For years, voting methods have become a political football tossed around by parties and pundits. Voter fraud is an unfortunate, prominent ill of society whether we choose to recognize it or not. I have worked at newspapers for more than a few years and as a news agency, vote-buying stories and illegal voting practices were not uncommon.
In the last national election, the Democrats cried foul especially when the Electoral College gave the Republicans the majority and the popular vote went Democratic. However, if the opposite had been the case and the Democrats would've won the Electoral College's vote and the Republicans had taken the popular, they would've been raising the same argument. Let's be open-minded about it. If you disagree, then you're so died in the wool one way or another, making a valid argument will be difficult.
So this brings me to mail-in voting. My question is why is the Democratic Party so in favor of it and the Republicans so against it?
I've always had a fear that my vote wouldn't count as an absentee, much less as a mail-in. What if someone has enough of my personal information to cast my vote, could that be a possibility?
My wife had misplaced her birth certificate when we moved to Murray several years ago and in applying for a new one, it was uncanny the information that the government had on file, not only about her, but her family.
How hard do you think it would be for a cell phone or some other online account or email to be hacked? How many times have you seen on Facebook that one of your friend's Facebook account has been hacked and they're asking you not to accept any new friend requests? Happens all the time, so getting a few tidbits of a person's personal information is a piece of cake if someone is so inclined to do so.
We had this discussion around the office recently. What if someone turns in an absentee or mail-in vote in my name before mine actually reaches the clerk's office? Would the one reaching the clerk’s office first would be counted and mine tossed? Or would someone raise their hand and contact me to see why there were two votes?
Let me say in no way am I insinuating there is voter fraud in Calloway County; that's the furthest thing from my point. I'm talking nationally.
It's that nagging presence in the back of my mind to hold trust in a sacred place that keeps me from thinking it's a good idea.
And finally, to add to my point, we had an incident recently that provoked even more thought on the subject. Every day, we send out the Murray Ledger & Times through different means. We have carrier delivery and we use the post office for some county subscribers. We have same-day local delivery if we get our papers to the Murray Post Office by 6 a.m. For outlying post offices, we have exceptional dispatch, in that, if we get them to those offices by a certain time every morning, those also have same-day delivery. Those are Farmington, Hazel and Puryear, Tennessee.
For everything else, out-of-county and out-of-state, they go through the mail process. Those deliveries can take from a couple of days to a few weeks and you may get one paper a day and you may get five papers, depending on the mail chain down the line.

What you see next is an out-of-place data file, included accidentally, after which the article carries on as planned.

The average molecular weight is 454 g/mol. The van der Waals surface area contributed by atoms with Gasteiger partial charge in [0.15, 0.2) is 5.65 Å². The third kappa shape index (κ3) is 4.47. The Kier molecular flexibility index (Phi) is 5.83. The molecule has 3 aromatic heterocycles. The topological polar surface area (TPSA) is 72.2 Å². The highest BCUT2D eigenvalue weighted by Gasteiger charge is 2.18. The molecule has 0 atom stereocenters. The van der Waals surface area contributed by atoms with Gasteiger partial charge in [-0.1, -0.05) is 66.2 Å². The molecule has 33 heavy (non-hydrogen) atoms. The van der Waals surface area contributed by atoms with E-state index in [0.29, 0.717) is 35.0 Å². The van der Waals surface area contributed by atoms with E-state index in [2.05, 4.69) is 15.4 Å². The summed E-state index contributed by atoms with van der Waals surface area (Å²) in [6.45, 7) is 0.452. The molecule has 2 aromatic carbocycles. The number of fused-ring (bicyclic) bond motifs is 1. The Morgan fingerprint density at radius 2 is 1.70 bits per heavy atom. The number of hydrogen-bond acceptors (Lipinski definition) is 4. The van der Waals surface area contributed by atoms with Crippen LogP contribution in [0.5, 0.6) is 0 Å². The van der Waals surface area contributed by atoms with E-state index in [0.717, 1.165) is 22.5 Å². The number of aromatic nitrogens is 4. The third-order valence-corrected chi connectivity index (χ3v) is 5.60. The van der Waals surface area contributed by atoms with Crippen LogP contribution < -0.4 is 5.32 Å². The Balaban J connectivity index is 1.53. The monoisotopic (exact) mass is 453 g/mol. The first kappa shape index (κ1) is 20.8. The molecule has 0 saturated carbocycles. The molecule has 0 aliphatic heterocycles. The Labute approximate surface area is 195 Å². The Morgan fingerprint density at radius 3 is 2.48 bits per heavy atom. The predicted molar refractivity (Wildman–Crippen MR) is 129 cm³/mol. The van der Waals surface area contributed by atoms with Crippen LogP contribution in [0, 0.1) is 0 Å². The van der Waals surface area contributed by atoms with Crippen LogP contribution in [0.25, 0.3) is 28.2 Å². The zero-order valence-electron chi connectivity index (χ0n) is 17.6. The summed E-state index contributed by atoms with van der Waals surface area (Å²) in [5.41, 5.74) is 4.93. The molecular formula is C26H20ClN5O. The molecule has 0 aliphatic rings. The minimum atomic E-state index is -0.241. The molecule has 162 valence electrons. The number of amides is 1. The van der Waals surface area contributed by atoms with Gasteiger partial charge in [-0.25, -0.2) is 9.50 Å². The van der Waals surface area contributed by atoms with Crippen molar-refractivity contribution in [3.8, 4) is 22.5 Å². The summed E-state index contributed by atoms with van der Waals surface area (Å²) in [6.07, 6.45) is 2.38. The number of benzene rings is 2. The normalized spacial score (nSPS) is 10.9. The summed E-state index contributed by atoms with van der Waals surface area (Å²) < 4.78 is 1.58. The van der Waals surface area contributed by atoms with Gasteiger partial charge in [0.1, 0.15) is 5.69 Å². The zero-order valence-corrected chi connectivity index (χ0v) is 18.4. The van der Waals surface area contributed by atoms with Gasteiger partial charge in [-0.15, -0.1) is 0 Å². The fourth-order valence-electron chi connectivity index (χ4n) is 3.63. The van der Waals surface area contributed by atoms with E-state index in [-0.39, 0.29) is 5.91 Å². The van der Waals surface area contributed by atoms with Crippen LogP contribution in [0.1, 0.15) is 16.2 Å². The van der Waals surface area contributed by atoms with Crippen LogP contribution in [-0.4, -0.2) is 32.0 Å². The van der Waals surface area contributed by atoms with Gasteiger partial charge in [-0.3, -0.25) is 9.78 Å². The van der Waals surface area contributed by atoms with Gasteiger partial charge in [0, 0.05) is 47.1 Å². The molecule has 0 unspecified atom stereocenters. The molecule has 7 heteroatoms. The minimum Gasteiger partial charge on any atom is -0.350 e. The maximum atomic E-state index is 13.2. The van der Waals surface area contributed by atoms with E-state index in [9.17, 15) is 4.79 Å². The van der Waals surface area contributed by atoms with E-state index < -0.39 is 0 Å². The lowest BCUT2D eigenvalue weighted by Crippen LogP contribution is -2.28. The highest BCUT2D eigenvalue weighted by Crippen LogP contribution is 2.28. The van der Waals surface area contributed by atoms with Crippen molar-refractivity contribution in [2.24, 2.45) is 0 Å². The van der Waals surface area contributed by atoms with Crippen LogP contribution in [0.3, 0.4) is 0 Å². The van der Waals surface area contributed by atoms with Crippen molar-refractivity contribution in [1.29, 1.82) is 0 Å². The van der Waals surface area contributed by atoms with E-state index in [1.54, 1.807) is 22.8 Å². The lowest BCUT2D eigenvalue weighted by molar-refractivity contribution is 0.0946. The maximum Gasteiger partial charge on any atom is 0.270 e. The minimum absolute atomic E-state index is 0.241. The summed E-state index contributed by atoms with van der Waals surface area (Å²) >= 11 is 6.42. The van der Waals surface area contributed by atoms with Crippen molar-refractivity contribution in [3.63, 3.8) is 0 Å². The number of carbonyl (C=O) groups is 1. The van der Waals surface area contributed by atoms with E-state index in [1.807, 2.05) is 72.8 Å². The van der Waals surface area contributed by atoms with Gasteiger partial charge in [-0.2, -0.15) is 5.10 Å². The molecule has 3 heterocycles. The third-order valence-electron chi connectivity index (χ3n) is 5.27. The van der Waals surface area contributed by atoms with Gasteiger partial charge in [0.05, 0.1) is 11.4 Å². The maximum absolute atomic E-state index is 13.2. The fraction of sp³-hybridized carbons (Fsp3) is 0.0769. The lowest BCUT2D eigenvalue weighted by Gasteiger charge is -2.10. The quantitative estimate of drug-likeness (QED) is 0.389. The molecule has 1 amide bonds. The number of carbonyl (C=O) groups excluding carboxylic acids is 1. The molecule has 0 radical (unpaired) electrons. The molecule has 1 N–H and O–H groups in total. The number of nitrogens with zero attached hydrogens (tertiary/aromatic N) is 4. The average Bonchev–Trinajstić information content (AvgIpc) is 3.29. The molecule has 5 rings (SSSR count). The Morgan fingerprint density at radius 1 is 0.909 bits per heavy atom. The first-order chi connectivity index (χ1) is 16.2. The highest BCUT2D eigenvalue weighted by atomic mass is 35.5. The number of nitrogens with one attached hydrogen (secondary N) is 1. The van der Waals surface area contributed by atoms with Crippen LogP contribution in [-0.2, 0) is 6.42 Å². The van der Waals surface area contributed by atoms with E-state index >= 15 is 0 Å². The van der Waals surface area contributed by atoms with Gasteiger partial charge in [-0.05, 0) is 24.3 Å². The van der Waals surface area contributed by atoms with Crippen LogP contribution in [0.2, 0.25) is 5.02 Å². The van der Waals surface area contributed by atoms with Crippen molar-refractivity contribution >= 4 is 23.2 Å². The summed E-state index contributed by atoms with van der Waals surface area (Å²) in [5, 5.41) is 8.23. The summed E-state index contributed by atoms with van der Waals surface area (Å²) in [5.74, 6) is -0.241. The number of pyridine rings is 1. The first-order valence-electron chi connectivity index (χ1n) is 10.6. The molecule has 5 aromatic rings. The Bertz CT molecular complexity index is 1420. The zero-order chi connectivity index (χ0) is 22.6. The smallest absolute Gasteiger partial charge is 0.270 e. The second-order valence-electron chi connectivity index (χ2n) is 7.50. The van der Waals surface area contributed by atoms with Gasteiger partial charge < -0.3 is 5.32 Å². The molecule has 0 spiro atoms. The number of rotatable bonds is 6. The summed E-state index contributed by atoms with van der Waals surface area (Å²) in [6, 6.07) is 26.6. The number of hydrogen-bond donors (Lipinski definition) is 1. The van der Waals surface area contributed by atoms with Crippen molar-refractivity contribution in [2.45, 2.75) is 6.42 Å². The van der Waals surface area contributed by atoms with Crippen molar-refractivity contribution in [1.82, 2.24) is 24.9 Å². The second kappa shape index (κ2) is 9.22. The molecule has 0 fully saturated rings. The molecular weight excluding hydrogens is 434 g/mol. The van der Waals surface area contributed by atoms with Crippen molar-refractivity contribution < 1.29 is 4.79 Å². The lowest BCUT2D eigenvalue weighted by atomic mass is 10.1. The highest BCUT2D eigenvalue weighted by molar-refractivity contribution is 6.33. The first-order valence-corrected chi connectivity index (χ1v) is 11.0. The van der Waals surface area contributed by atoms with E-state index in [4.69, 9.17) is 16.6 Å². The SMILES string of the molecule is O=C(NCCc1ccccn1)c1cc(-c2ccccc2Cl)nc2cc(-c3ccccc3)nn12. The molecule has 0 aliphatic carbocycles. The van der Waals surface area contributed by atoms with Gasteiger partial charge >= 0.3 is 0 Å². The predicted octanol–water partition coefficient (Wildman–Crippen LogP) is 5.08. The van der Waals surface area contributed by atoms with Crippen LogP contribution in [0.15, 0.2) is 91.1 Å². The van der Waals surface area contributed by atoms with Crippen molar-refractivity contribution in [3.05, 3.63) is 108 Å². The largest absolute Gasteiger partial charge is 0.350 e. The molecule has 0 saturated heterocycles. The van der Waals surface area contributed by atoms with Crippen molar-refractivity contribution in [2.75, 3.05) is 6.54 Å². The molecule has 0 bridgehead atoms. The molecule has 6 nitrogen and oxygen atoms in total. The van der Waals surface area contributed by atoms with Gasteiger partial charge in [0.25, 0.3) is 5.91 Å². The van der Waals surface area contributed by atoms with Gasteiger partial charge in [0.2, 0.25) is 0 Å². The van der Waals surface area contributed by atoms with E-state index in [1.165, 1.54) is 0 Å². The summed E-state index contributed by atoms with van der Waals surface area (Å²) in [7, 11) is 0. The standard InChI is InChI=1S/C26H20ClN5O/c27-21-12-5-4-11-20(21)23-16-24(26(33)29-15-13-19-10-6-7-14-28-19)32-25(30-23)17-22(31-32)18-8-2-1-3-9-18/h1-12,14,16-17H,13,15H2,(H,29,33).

There's no rhyme or reason to how they'll reach their destination.
Once when I was the circulation manager in Pike County, I was taking care of a few issues with the business bulk mail manager and the postmaster at the post office and noticed a stack of papers on a counter in the back. I recognized they were back issues and I asked why they hadn't gone out.
The postmaster told me those were placed on the back burner and they worked them up as they had time. So I asked if that was why it sometimes take two or three weeks for out-of-town subscribers to get papers and his answer was yes. I'm not in that venue, so I don't know if that's the common practice or not; however, the incident I just mentioned came to my attention last week.
Our Kentucky Press Association in Frankfort receives papers from members all over the state every day. Of course, those would be considered out-of-county, so there's no set date they will arrive. Last week, KPA Executive Director David T. Thompson sent out an email that they had received eight Kentucky newspapers on June 15, all dated Aug. 11, 2015. In other words, they took 58 months to make their journey through the mail channels to Frankfort! The papers were from Henderson, Harlan, Mayfield, Middlesboro, Benton, Corbin, Hickman County, Danville, and yours truly, the Murray Ledger & Times.
We got a good laugh about it and I joked, "We have one-day service – you'll get it one day."
While it might have seemed like an opportunity for a laugh (and a few fellow publishers took the opportunity to get in their jabs), what makes anyone think that mail-in voting is safe and sound?
Again, I'm not throwing our post office under the bus; we have a great working relationship with them, but once everything leaves their hands, then what? We've sent letters to people across town that have taken five or six days to get there. Maybe it's that Evansville trip they make before making what could've been a three-mile journey that throws it off.
Maybe we need to let Apple set up voting machines; not even the FBI can penetrate their fortress, or at least it takes months.
I want my vote to count and I'll weigh in that more secure steps need to be taken to make me feel all warm and fuzzy once my vote is cast.
To me, that's just common sense.